The e-mail marketing process: you need a map to get there from here

The e-mail marketing process: you need a map to get there from here

Nov 21, 2010  inspiration

 
 

Here are two definitions for process:

1 - A systematic series of actions directed to some end
2 - A continuous action, operation, or series of changes taking place in a definite manner

Both definitions hopefully apply to your e-mail marketing. If they don't, then there is cause for concern! Some recent survey data suggests there are a reasonable percentage of businesses who should indeed be concerned.

According to figures from the DMA in the UK, only 52 percent of respondents actually have a centralized process for controlling their e-mail marketing deployments. 26 percent divide it among different departments and surprisingly, 17 percent have no process at all.

Who is responsible for e-mail marketing success?

The data also reveals that in B2B the ultimate responsibility for the success or failure of e-mail marketing still rests at the management level, rather than the executive or director level. 48 percent of B2B companies put that responsibility squarely on the shoulders of managers rather than the upper levels of the corporate pyramid.

This suggests that the importance of this channel may still be undervalued. While the report notes corporate inertia is a factor, the indication may be that senior executives still perceive e-mail marketing as something which pretty much takes care of itself and doesn't require that much investment to be effective.

While there may be nothing written in stone regarding exactly how a business should run their e-mail marketing program, you absolutely do need a process.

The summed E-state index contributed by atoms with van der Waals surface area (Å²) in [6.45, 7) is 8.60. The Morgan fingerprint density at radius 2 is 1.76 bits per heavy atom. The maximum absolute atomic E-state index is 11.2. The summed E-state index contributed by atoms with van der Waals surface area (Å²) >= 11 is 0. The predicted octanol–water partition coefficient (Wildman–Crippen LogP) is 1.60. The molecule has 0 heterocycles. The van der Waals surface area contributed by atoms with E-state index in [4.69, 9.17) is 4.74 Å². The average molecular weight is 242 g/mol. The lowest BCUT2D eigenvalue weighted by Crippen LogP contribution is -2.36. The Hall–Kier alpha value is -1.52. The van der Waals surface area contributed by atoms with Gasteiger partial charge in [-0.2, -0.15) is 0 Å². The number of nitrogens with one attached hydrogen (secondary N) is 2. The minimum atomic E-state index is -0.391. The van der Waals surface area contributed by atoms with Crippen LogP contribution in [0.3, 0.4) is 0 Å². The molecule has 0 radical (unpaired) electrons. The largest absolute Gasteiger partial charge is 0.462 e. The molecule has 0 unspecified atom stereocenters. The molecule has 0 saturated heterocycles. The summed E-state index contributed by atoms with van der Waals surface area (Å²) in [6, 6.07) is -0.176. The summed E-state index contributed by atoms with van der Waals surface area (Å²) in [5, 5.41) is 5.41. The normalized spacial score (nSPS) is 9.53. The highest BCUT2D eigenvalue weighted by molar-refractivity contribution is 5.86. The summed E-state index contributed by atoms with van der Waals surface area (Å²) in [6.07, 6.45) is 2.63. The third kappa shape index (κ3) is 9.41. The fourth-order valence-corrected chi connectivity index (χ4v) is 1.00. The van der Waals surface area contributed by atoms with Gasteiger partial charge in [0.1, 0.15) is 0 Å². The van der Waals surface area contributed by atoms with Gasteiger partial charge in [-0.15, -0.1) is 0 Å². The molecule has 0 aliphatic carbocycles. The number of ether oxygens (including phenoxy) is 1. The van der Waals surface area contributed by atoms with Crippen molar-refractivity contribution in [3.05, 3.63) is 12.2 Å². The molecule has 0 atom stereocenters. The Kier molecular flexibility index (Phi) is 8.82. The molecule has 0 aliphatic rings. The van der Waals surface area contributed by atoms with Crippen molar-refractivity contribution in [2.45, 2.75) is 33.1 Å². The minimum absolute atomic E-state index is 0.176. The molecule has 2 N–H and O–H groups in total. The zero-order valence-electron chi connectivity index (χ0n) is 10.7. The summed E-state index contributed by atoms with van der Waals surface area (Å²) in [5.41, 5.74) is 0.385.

That process will help you avoid subscriber fatigue and leverage any and all cross-product or service marketing opportunities. Just as important, it will prevent you from having to deal with office politics and human drama which can severely impact management resources and employee efficiency.

The need of coordination and integrated processes: avoid e-mail fatigue and optimize!

There's no reason why separate departments can't drive their own e-mail marketing programs of course, but there must be a process they follow so that everyone is in the loop, no one gets left out of potential opportunities to cross promote and most importantly, your subscribers never feel as if you are engaging them with discordant or disorderly voices.

You need an integrated dashboard to have a centralized view on all e-mail activities to avoid potential clashes, too much messages and thus e-mail fatigue!
In a perfect world you want to have someone overseeing all your department's e-mail marketing campaigns, but the reality is that at best, the person currently filling the role in your organization is likely wearing a lot of very big hats already.
Be it one manager or several, you need to have an overview or you are going to waste resources and reduce efficiency.

Content and e-mail: an editorial calendar for your campaigns and newsletters

One of the most important steps you can take in the traditional way of doing e-mail marketing, for instance using newsletters, is to have an editorial calendar. This is your guide, your content road map! Companies may shy away from this since it seems like a lot of work, but don't you already have a basic one in your head? You aren't throwing darts at a product list each month to decide what content and calls-to-action you'll send out are you? You already have the calendar developed at a high level and now you just need to fill in the blanks.

Remember, it's a guide and not a bible. Start assembling it from a high abstract level based on goals and then drill down to the specific content for the campaigns. Each department doing e-mail campaigns should be providing a content calendar which can then be compiled with others to give you and overall view of where the opportunities are and where the potential conflicts exist. It's a topographical map of your e-mail marketing plan and you can't get to where you want to be in you don't have a map to get you there.

Obviously in more advanced and B2B e-mail marketing, content is function of the individual customer lifecycle but here as well you need to plan your content ahead in function of potential triggers and scenarios!